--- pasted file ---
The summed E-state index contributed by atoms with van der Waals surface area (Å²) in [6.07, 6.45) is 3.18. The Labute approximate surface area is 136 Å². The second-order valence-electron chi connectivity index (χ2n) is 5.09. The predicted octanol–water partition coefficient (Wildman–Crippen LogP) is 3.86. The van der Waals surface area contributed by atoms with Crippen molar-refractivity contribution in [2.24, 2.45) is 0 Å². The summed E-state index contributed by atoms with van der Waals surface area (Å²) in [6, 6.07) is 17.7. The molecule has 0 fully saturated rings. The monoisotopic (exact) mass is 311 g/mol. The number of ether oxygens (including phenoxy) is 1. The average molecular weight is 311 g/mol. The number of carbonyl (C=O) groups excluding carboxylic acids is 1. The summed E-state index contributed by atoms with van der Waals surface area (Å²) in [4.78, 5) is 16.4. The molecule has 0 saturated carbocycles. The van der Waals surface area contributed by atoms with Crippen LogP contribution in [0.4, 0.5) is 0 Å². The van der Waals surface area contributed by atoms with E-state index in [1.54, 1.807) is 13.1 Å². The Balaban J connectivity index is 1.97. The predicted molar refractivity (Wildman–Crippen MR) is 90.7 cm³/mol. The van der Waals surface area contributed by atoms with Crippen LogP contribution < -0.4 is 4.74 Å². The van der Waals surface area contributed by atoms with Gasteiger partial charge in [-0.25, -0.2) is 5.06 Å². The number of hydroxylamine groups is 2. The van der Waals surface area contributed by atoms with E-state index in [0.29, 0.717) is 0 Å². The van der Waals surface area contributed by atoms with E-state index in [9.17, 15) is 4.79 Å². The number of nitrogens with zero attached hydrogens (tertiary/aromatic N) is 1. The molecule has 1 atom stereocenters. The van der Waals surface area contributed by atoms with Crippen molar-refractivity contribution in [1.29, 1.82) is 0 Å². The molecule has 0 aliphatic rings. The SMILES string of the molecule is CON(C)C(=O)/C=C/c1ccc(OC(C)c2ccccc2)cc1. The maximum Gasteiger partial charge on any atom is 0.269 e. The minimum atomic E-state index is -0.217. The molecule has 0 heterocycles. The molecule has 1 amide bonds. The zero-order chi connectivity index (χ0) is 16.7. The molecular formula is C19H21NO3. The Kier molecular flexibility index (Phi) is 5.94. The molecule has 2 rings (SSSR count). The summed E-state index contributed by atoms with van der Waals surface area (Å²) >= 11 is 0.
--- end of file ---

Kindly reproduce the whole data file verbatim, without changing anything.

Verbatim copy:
The summed E-state index contributed by atoms with van der Waals surface area (Å²) in [6.07, 6.45) is 3.18. The Labute approximate surface area is 136 Å². The second-order valence-electron chi connectivity index (χ2n) is 5.09. The predicted octanol–water partition coefficient (Wildman–Crippen LogP) is 3.86. The van der Waals surface area contributed by atoms with Crippen molar-refractivity contribution in [2.24, 2.45) is 0 Å². The summed E-state index contributed by atoms with van der Waals surface area (Å²) in [6, 6.07) is 17.7. The molecule has 0 fully saturated rings. The monoisotopic (exact) mass is 311 g/mol. The number of ether oxygens (including phenoxy) is 1. The average molecular weight is 311 g/mol. The number of carbonyl (C=O) groups excluding carboxylic acids is 1. The summed E-state index contributed by atoms with van der Waals surface area (Å²) in [4.78, 5) is 16.4. The molecule has 0 saturated carbocycles. The van der Waals surface area contributed by atoms with Crippen LogP contribution in [0.4, 0.5) is 0 Å². The van der Waals surface area contributed by atoms with E-state index in [1.54, 1.807) is 13.1 Å². The Balaban J connectivity index is 1.97. The predicted molar refractivity (Wildman–Crippen MR) is 90.7 cm³/mol. The van der Waals surface area contributed by atoms with Crippen LogP contribution < -0.4 is 4.74 Å². The van der Waals surface area contributed by atoms with Gasteiger partial charge in [-0.25, -0.2) is 5.06 Å². The number of hydroxylamine groups is 2. The van der Waals surface area contributed by atoms with E-state index in [0.29, 0.717) is 0 Å². The van der Waals surface area contributed by atoms with E-state index in [9.17, 15) is 4.79 Å². The number of nitrogens with zero attached hydrogens (tertiary/aromatic N) is 1. The molecule has 1 atom stereocenters. The van der Waals surface area contributed by atoms with Crippen molar-refractivity contribution in [1.29, 1.82) is 0 Å². The molecule has 0 aliphatic rings. The SMILES string of the molecule is CON(C)C(=O)/C=C/c1ccc(OC(C)c2ccccc2)cc1. The maximum Gasteiger partial charge on any atom is 0.269 e. The minimum atomic E-state index is -0.217. The molecule has 0 heterocycles. The molecule has 1 amide bonds. The zero-order chi connectivity index (χ0) is 16.7. The molecular formula is C19H21NO3. The Kier molecular flexibility index (Phi) is 5.94. The molecule has 2 rings (SSSR count). The summed E-state index contributed by atoms with van der Waals surface area (Å²) >= 11 is 0.